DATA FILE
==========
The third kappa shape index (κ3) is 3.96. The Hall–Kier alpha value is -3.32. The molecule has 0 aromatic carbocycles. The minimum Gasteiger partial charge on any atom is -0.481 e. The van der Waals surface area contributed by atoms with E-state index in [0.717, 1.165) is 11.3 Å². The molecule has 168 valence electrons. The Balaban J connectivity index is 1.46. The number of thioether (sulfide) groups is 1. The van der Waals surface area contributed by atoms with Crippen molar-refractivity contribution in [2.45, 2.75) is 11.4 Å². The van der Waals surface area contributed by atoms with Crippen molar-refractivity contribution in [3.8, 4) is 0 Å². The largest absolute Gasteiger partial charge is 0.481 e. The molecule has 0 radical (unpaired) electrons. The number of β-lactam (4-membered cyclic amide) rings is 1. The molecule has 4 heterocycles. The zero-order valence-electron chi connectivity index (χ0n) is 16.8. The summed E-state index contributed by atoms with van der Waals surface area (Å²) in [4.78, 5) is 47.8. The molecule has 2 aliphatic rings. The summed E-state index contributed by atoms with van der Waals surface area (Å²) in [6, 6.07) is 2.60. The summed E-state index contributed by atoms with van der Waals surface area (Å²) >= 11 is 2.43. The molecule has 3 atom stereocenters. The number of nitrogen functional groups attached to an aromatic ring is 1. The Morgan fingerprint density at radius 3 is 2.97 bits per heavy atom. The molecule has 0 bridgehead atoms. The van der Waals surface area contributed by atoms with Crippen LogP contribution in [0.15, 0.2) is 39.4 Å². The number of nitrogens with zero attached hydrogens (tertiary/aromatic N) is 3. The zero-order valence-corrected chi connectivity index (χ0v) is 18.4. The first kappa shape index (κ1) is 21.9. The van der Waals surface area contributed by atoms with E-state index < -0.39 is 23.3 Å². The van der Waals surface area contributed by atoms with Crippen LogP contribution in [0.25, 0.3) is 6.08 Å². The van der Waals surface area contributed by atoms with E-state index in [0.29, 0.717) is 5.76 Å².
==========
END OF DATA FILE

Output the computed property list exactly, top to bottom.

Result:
The third kappa shape index (κ3) is 3.96. The Hall–Kier alpha value is -3.32. The molecule has 0 aromatic carbocycles. The minimum Gasteiger partial charge on any atom is -0.481 e. The van der Waals surface area contributed by atoms with E-state index in [0.717, 1.165) is 11.3 Å². The molecule has 168 valence electrons. The Balaban J connectivity index is 1.46. The number of thioether (sulfide) groups is 1. The van der Waals surface area contributed by atoms with Crippen molar-refractivity contribution in [2.45, 2.75) is 11.4 Å². The van der Waals surface area contributed by atoms with Crippen molar-refractivity contribution in [3.8, 4) is 0 Å². The largest absolute Gasteiger partial charge is 0.481 e. The molecule has 0 radical (unpaired) electrons. The number of β-lactam (4-membered cyclic amide) rings is 1. The molecule has 4 heterocycles. The zero-order valence-electron chi connectivity index (χ0n) is 16.8. The summed E-state index contributed by atoms with van der Waals surface area (Å²) in [4.78, 5) is 47.8. The molecule has 2 aliphatic rings. The summed E-state index contributed by atoms with van der Waals surface area (Å²) in [6, 6.07) is 2.60. The summed E-state index contributed by atoms with van der Waals surface area (Å²) >= 11 is 2.43. The molecule has 3 atom stereocenters. The number of nitrogen functional groups attached to an aromatic ring is 1. The Morgan fingerprint density at radius 3 is 2.97 bits per heavy atom. The molecule has 0 bridgehead atoms. The van der Waals surface area contributed by atoms with Crippen LogP contribution in [0.15, 0.2) is 39.4 Å². The number of nitrogens with zero attached hydrogens (tertiary/aromatic N) is 3. The zero-order valence-corrected chi connectivity index (χ0v) is 18.4. The first kappa shape index (κ1) is 21.9. The van der Waals surface area contributed by atoms with E-state index < -0.39 is 23.3 Å². The van der Waals surface area contributed by atoms with Crippen LogP contribution in [0.25, 0.3) is 6.08 Å². The van der Waals surface area contributed by atoms with E-state index in [0.29, 0.717) is 5.76 Å².